FIA Support for Passage of the "CHIPS and Science" Bill

On Wednesday, July 27, the Senate voted 64-33 in bipartisan way to pass the CHIPS and Science Bill, while the House passed it Thursday, July 28 by a vote of 243-187, sending it to the President's desk for signature.

The “CHIPS and Science” Bill is the latest name for the bill originally introduced in 2021 to support American competitiveness globally in a range of advanced technological fields. Its largest portion is direct spending that provides incentives to semiconductor manufacturers establishing or increasing operations in the US.

In addition to this important work, it authorizes more than $100 billion in increased scientific research and development within the US through the National Science Foundation, the Department of Energy, and elsewhere.

Within the increased authorization for Department of Energy R&D, Section 10105 deals with Fusion Energy Research, extending the authorization for inertial fusion research and development, alternative and enabling concepts, and the milestone-based development program through FY 2027. The FIA strongly supports each of these programs, particularly the milestone-based development program, as supporting the “Bold Decadal Vision” for commercial fusion as outlined by the White House in March. Moreover, new authorizations of $50m per year to support a fusion materials program is strongly needed to accelerate research on cutting edge materials common to many fusion devices.


Finally, new authorizations of $310m to support the creation of at least two “national teams” will allow the fusion program to align with the National Academies of Sciences roadmap. The FIA supports this new spending, but notes that the national teams are intended to be led by private sector companies, and all spending for this program can be leveraged with cost-shared public-private partnerships.

The FIA supports the final passage of the CHIPS and Science legislation through the House as soon as possible. The legislation will support increased fusion energy research by extending important programs and creating new ones. Going forward, these programs MUST be supported by increased budgets from both the President’s annual budget request and by Congressional Appropriators. It is vital for the US to continue to advance and scale-up fusion development– with public programs in support of private sector advances. Fusion will provide comprehensive long-term energy, climate, and economic security.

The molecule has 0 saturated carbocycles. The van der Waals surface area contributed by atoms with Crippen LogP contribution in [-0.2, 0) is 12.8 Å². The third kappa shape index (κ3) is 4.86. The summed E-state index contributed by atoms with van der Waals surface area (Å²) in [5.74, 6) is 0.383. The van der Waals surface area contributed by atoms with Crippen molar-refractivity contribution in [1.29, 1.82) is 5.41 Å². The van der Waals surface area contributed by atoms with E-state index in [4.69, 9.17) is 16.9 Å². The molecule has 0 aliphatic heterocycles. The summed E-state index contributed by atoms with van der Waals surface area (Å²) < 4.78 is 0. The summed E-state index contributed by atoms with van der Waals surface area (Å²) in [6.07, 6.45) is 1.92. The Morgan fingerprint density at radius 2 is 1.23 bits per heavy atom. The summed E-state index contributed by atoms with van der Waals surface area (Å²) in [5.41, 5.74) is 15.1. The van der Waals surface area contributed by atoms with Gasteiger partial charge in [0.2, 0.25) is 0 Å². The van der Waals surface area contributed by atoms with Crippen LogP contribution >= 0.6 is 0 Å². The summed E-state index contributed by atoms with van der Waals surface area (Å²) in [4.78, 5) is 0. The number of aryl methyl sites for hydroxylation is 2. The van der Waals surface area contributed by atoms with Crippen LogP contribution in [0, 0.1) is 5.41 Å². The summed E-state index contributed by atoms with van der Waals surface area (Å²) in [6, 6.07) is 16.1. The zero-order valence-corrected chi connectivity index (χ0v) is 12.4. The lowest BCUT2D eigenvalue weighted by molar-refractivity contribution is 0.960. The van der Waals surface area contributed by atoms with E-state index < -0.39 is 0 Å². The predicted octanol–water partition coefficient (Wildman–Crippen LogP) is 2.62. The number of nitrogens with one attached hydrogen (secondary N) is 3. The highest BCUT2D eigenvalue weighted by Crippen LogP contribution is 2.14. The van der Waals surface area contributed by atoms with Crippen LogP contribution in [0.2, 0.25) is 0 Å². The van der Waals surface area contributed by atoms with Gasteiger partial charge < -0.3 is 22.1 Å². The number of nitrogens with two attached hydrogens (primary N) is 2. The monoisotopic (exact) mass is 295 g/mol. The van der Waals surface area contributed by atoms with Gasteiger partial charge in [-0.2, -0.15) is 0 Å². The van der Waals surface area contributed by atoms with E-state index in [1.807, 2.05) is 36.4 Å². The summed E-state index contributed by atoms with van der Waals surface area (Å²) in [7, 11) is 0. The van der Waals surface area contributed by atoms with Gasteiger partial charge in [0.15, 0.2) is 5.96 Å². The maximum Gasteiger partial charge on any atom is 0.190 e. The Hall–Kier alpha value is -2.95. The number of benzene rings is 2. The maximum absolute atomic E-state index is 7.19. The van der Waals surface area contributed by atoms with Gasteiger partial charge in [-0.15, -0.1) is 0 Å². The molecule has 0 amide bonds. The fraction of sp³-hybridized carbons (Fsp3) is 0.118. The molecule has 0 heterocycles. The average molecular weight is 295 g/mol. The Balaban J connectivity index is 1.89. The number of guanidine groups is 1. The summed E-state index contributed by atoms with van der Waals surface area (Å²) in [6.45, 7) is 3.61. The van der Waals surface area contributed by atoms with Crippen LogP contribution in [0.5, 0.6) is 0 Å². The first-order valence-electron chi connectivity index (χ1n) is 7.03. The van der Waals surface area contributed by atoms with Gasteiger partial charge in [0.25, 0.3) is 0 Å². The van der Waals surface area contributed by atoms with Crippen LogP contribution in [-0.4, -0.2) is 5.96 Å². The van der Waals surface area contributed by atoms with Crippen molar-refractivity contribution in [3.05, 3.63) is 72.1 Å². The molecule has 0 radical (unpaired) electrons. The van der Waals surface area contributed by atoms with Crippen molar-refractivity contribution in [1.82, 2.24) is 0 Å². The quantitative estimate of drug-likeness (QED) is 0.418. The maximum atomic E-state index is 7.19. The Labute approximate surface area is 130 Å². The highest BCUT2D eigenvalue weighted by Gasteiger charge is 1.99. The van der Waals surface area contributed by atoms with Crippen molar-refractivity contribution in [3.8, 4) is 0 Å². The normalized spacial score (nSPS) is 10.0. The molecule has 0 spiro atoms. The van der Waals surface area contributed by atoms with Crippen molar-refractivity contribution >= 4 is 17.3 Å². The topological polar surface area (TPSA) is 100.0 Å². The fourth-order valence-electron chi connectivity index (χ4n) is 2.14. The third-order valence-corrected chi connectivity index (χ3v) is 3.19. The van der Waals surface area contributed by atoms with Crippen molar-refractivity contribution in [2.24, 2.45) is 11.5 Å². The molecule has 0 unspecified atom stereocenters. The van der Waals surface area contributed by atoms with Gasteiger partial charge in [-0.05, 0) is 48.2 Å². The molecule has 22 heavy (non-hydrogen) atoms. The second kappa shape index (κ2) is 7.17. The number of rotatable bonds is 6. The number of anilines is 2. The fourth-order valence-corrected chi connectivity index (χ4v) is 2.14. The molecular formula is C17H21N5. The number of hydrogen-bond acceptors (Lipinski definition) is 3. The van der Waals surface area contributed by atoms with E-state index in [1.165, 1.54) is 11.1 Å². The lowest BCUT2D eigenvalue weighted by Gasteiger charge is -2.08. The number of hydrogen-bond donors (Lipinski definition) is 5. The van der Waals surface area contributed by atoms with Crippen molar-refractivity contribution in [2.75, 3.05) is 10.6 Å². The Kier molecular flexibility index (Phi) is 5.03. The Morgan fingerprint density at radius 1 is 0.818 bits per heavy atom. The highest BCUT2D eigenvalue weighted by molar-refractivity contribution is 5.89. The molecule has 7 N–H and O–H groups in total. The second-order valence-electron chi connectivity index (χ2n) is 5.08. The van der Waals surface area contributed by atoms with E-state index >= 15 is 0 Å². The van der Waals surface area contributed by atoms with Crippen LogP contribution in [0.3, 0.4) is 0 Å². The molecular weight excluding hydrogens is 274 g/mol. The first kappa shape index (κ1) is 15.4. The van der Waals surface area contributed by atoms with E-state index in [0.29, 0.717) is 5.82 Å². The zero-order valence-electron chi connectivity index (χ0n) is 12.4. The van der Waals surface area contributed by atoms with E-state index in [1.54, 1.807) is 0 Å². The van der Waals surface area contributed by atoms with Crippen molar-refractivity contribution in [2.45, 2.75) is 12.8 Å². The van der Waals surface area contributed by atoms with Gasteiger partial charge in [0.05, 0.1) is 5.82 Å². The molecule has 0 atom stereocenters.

Subsection (a) amends section 307 of the Department of Energy Research and Innovation Act (42 U.S.C. 18645) by authorizing $50,000,000 per year for FY 2023 through FY 2027 for research and development of fusion materials. It extends the authorization for inertial fusion research and development, alternative and enabling concepts, and the milestone-based development program through FY 2027.

It authorizes the establishment of at least two national teams to develop conceptual designs and technology roadmaps for a pilot fusion plant, and authorizes $35,000,000 for FY 2023; $50,000,000 for FY 2024; $65,000,000 for FY 2025; $80,000,000 for FY 2026; and $80,000,000 for FY 2027 for these activities. It directs the Secretary to establish a high-performance computation collaborative research program and an associated innovation center in high-performance computing for fusion. It directs the construction of the Material Plasma Exposure Experiment including $21,895,000 for FY 2023 and $3,800,000 for FY 2024 to carry out the project. The subsection also authorizes an upgrade to the Matter in Extreme Conditions endstation at the Linac Coherent Light Source. Subsection (a) authorizes a total of $1,025,500,400 for FY 2023; $1,043,489,724 for FY 2024; $1,053,266,107 for FY 2025; $1,047,962,074 for FY 2026; and $1,114,187,798 for FY 2027 for the Fusion Energy Sciences Program.

Subsection (b) amends section 972 of the Energy Policy Act of 2005 (42 U.S.C. 16312) by authorizing $379,700,000 for FY 2023; $419,250,000 for FY 2024; $415,000,000 for FY 2025; $370,500,000 for FY 2026; and $411,078,000 for FY 2027 for construction of the ITER international fusion project.